Today we’re launching some brand new equipment data, looking at the mass spectrometer market and highlighting the companies that are doing best. CiteAb product manager Rebecca Sadler has been putting this data together so we’re going to have a chat with her about the trends it shows.

Rebecca, can you give us a bit of an overview about this new data?

This new dataset covers 140 mass spectrometer machines to date, from nine suppliers. Our team has collated over 17,000 citations from academic literature. Citations come from institutions across 109 countries.

Q Exactive Mass Spectrometer

So which machines are doing particularly well right now?

The top cited instrument according to our data is the Q Exactive Hybrid Quadrupole-Orbitrap Mass Spectrometer from Invitrogen – a subsidiary of Thermo Fisher.

Which companies are leading in this market?

Invitrogen is out in the front at the moment, with two machines in the top five and almost half of the total market share. We’re also seeing Bruker, Waters, and SCIEX doing well.

What does the data tell us about trends in this market?

Invitrogen’s share of the mass spectrometer market has been growing year on year since 2010. The company holds 46 per cent of the total citation share from 2010 until today, although if we were to separate out the data from 2016 onwards this figure shoots up to beyond 50 per cent.

Our data shows a gradual decrease in citation share for both Bruker and Waters over the years, as they lose market to Thermo’s Invitrogen.

How does the mass spectrometer market compare to markets for other instruments?

We’re already seeing a lot of differences compared with the flow cytometer market. There is a much larger range of instruments available, although we have found there are fewer citations. The data suggests this is a niche market yet still very competitive and valuable.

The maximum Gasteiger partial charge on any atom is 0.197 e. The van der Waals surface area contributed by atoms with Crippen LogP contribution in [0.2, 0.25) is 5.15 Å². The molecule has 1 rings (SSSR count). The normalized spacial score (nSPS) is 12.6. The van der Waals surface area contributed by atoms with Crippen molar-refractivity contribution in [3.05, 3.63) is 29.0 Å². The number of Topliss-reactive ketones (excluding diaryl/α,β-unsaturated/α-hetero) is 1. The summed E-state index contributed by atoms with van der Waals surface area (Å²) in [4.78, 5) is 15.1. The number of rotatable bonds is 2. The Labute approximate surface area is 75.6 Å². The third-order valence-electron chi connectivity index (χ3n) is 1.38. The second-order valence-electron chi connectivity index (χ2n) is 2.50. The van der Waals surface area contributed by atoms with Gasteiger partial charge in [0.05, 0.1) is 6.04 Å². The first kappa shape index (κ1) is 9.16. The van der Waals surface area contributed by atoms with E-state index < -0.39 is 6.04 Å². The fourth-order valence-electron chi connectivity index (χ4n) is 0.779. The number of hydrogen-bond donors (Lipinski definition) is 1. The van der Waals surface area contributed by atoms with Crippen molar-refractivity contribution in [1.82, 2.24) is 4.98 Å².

There also isn’t one specific company with a large lead in the market (for example, BD Bioscience holds over 90 per cent of the market in flow cytometers whereas Thermo’s Invitrogen holds 46 per cent of the mass spectrometer market) so it will be interesting to continue digging into this data and looking at some trends in the same way as we have over the last year for flow cytometers.

What changes to the equipment is happening to drive this market?

Well there is a broad range of mass spectrometer machines, giving a huge amount of choice for researchers. Machines have been improving in sensitivity, allowing identification of samples with lower abundance, with each new machine released allowing higher and higher levels of confidence in the data.

Today we’re giving away the data for the top five cited mass spectrometer instruments for free – sign up below to have yours delivered direct to your inbox.

Keep an eye on our blog over the coming months for further updates about this new data and more insights from Rebecca into the mass spectrometer market.

– Rhys and the CiteAb team

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